Having a workbench is half the battle. Having a way to hold material to a workbench is the other half. In my last article and video I made a workbench out of hickory. I chose hickory because I got a bunch of it really cheap last year. By a bunch I mean over a thousand board feet of it and by really cheap I mean $350 for the entire bundle. There was more than a thousand board feet but just to make things easy lets just say the hickory cost 35 cents per board foot. That’s less than half the price for me to go to my local home center and buy construction grade southern yellow pine. Pretty crazy, right?
The hickory workbench was based upon my southern yellow pine workbench that I built a couple of years ago (I still love it. It’s not going anywhere). Same design, very similar dimensions. And in this article and video I’ll show another way to make the same leg vise design. A leg vise is simple; a large screw pulling a large block of wood (chop) closer to the workbench and therefore pinching something between the large block of wood (chop) and the workbench. But there is one more necessary feature to a leg vise. Something needs to stop the lower part of the workbench from racking inward when an object is being clamped near the top of the vise. The most simple solution is to put something of the same width that is being clamped on top between the bottom of the chop and the bottom of the workbench. A tiny step above that is a simple wedge that you can kick back and forth. Nothing complicated…just a wedge.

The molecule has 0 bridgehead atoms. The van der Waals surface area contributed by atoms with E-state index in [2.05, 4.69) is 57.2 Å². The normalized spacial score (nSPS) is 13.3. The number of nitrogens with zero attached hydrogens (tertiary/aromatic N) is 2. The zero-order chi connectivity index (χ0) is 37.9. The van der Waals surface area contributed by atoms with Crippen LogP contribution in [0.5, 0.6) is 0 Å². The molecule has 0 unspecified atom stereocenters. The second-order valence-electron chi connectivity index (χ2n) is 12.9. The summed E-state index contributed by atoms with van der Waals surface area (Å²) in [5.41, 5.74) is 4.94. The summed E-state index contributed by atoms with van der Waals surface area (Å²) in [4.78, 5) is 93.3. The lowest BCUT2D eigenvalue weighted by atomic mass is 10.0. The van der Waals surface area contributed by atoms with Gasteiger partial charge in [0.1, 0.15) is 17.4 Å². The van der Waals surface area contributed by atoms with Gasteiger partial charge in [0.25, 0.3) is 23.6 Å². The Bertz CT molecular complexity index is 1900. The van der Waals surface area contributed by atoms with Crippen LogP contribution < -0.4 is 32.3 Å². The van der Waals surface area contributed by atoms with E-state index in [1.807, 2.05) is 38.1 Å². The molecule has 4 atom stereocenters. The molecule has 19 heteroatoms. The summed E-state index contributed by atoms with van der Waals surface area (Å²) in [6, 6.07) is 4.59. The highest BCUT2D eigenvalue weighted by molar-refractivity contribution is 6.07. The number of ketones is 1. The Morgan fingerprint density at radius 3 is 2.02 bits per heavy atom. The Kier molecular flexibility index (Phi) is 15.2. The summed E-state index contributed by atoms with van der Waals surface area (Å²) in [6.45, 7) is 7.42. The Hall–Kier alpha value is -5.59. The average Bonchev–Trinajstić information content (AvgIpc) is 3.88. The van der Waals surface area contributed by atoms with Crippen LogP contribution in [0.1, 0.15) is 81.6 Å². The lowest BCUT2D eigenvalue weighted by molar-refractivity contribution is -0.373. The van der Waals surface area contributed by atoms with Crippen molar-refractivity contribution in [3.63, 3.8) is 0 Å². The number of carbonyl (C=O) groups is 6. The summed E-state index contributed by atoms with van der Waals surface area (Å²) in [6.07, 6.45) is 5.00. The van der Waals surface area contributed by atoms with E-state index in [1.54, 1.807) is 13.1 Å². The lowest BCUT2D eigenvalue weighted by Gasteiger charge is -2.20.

The difference between the leg vise on my pine workbench and my more recent hickory workbench is the hardware. The hardware on the pine workbench is a completely DIY approach. The screw is a scaffold leveling leg, a large washer is split in half to be used as a garter, and the wooden hub and handle were both turned on a lathe. It’s an inexpensive but simple setup that does require a bit of work before you can even install it. It works great. No complaints. But a lot of people have asked for a method to make a leg vise without the use of a lathe. Sure, no problem. Simply buy a screw made for a vise. That’s the route I went with the hickory leg vise.
Here’s a shot of the operator side of my pine workbench. The vise handle is pinned in the middle, which I prefer, and the wedge on the floor is still in use. It’s simple and guaranteed to never fail. Right above the wedge you can see a horizontal piece of oak that goes under the front rail and references against the side of the leg. That prevents the chop from rotating clockwise when tightening. It works great but it needs to be relocated because it gets in the way when I’m trying to pull the wedge back.